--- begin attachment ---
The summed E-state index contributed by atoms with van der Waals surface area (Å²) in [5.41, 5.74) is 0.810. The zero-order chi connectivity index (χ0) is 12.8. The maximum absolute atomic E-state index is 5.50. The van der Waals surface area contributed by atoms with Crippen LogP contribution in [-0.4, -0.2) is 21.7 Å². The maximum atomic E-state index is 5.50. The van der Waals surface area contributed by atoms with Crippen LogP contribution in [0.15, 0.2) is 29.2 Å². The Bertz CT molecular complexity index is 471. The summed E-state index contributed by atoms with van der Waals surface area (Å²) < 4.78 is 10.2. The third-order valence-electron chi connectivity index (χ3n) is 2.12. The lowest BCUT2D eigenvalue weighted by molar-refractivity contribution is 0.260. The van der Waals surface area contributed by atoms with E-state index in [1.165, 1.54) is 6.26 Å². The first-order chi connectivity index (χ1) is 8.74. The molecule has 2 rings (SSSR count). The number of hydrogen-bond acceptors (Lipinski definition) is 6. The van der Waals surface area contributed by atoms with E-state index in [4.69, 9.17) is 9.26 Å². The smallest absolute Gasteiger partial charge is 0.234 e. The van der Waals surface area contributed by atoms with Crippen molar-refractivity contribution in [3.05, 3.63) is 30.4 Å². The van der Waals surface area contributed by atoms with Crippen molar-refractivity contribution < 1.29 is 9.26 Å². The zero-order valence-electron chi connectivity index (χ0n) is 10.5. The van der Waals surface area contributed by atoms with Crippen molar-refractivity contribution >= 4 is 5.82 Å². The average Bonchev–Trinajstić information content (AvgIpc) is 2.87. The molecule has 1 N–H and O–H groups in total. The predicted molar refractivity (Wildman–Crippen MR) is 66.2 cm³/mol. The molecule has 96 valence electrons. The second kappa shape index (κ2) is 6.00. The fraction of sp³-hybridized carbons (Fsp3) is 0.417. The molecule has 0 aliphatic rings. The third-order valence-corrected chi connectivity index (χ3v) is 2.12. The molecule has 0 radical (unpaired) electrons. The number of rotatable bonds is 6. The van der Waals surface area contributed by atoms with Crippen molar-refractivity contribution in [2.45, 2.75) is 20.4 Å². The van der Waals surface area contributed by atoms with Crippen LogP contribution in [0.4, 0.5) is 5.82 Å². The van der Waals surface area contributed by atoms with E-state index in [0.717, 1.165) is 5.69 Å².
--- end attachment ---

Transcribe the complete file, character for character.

The summed E-state index contributed by atoms with van der Waals surface area (Å²) in [5.41, 5.74) is 0.810. The zero-order chi connectivity index (χ0) is 12.8. The maximum absolute atomic E-state index is 5.50. The van der Waals surface area contributed by atoms with Crippen LogP contribution in [-0.4, -0.2) is 21.7 Å². The maximum atomic E-state index is 5.50. The van der Waals surface area contributed by atoms with Crippen LogP contribution in [0.15, 0.2) is 29.2 Å². The Bertz CT molecular complexity index is 471. The summed E-state index contributed by atoms with van der Waals surface area (Å²) < 4.78 is 10.2. The third-order valence-electron chi connectivity index (χ3n) is 2.12. The lowest BCUT2D eigenvalue weighted by molar-refractivity contribution is 0.260. The van der Waals surface area contributed by atoms with E-state index in [1.165, 1.54) is 6.26 Å². The first-order chi connectivity index (χ1) is 8.74. The molecule has 2 rings (SSSR count). The number of hydrogen-bond acceptors (Lipinski definition) is 6. The van der Waals surface area contributed by atoms with E-state index in [4.69, 9.17) is 9.26 Å². The smallest absolute Gasteiger partial charge is 0.234 e. The van der Waals surface area contributed by atoms with Crippen molar-refractivity contribution in [3.05, 3.63) is 30.4 Å². The van der Waals surface area contributed by atoms with Crippen molar-refractivity contribution < 1.29 is 9.26 Å². The zero-order valence-electron chi connectivity index (χ0n) is 10.5. The van der Waals surface area contributed by atoms with Crippen molar-refractivity contribution >= 4 is 5.82 Å². The average Bonchev–Trinajstić information content (AvgIpc) is 2.87. The molecule has 1 N–H and O–H groups in total. The predicted molar refractivity (Wildman–Crippen MR) is 66.2 cm³/mol. The molecule has 96 valence electrons. The second kappa shape index (κ2) is 6.00. The fraction of sp³-hybridized carbons (Fsp3) is 0.417. The molecule has 0 aliphatic rings. The third-order valence-corrected chi connectivity index (χ3v) is 2.12. The molecule has 0 radical (unpaired) electrons. The number of rotatable bonds is 6. The van der Waals surface area contributed by atoms with Crippen molar-refractivity contribution in [2.45, 2.75) is 20.4 Å². The van der Waals surface area contributed by atoms with Crippen LogP contribution in [0.4, 0.5) is 5.82 Å². The van der Waals surface area contributed by atoms with E-state index in [0.717, 1.165) is 5.69 Å².